Fairbanks debuted in 2019 and struggled with home runs and walks. In 2020, Fairbanks had more consistent fastball command and put up a 33.3 strikeout rate with a 2.70 ERA. The walks were still an issue (12% walk rate) but Fairbanks’ fastball and slider performed much better when they were put in play, making the walks much more manageable. His barrel rate fell from 8.2% to 4.8% and the average exit velocity he gave up dropped from 91.4 MPH to 89.8 MPH. These improvements also came with a huge reduction in home run rate. The 2.14 HR/9 Fairbanks allowed in 2019 dropped down to 0.68 HR/9 in 2021, making the walks he did give up much easier to work around. As currently constructed, Fairbanks would likely be a competent closer, but the Rays abundance of options makes it difficult to see him breaking into this role anytime soon.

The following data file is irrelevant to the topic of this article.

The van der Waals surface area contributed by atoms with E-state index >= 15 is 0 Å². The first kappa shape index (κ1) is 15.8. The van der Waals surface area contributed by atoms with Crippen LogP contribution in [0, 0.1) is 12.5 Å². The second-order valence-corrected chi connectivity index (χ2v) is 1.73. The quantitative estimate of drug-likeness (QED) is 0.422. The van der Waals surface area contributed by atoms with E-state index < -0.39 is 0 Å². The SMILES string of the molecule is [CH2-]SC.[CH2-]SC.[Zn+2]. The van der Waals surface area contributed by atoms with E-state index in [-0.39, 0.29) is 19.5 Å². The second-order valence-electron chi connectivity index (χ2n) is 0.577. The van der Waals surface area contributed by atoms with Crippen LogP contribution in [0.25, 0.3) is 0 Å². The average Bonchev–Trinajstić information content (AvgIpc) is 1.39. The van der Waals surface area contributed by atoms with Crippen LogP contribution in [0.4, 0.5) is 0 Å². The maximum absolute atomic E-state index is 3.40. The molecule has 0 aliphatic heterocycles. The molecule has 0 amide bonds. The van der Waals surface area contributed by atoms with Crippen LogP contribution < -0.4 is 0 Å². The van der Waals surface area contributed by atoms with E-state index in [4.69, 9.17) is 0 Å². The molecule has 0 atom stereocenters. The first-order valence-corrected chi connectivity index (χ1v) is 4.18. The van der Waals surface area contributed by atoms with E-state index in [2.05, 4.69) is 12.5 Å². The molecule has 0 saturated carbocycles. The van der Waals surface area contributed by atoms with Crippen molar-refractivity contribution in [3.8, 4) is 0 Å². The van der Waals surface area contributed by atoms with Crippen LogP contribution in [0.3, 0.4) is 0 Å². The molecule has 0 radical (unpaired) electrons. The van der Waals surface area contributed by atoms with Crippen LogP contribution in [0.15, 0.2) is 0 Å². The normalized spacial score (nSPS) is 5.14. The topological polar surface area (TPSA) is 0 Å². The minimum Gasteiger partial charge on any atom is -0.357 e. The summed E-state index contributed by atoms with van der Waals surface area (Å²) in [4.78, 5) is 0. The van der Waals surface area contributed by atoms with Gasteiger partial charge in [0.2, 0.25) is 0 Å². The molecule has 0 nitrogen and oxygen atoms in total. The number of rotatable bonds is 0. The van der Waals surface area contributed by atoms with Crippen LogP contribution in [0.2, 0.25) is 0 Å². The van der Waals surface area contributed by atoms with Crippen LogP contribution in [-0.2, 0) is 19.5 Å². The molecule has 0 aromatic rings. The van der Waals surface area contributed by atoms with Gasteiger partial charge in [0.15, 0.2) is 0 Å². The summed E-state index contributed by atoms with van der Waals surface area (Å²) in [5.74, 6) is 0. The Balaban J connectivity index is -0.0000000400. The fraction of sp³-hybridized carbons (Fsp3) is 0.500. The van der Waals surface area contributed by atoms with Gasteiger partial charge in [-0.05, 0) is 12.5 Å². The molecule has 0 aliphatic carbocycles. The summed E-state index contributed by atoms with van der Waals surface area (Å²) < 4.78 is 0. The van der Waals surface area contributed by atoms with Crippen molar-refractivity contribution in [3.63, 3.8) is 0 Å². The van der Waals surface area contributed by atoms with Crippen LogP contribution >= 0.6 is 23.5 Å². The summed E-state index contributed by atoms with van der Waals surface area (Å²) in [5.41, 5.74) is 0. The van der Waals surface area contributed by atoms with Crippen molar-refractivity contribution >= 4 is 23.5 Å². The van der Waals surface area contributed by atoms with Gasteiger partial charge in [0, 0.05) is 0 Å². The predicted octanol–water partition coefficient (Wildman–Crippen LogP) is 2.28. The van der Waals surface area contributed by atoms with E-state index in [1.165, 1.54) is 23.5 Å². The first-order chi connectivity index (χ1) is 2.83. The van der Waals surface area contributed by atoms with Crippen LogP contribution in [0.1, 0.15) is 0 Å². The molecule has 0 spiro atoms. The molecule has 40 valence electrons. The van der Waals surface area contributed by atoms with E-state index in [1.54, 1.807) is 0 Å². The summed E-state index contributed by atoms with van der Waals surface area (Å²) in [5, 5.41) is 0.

The Tigers converted Soto to relief full-time in 2020 after struggling with command as a starter for years. The early returns looked like they had a breakout on their hands. At the end of August Soto had compiled a 3.12 ERA with a 30.9% strikeout rate and picked up two saves. Soto’s command problems halted his success, and he ceded saves to former University of Miami closer Bryan Garcia.
Soto features a power sinker that sits in the 97 MPH range and produced a 56.8 % groundball rate in 2020. It’s not an effective whiff or strikeout pitch but the velocity and movement make it difficult to get in the air and helps limit the damage hitters can do on it. Soto’s slider was magnificent in 2020, picking up a 30% swinging-strike rate and a minuscule .078 xwOBA. Despite the excellent results, he only threw the pitch a little over 20% of the time. While his sinker is an effective pitch, he does not command it well at all and he found himself walking a lot of batters with it. Raising his slider usage might help combat his command issues on the sinker.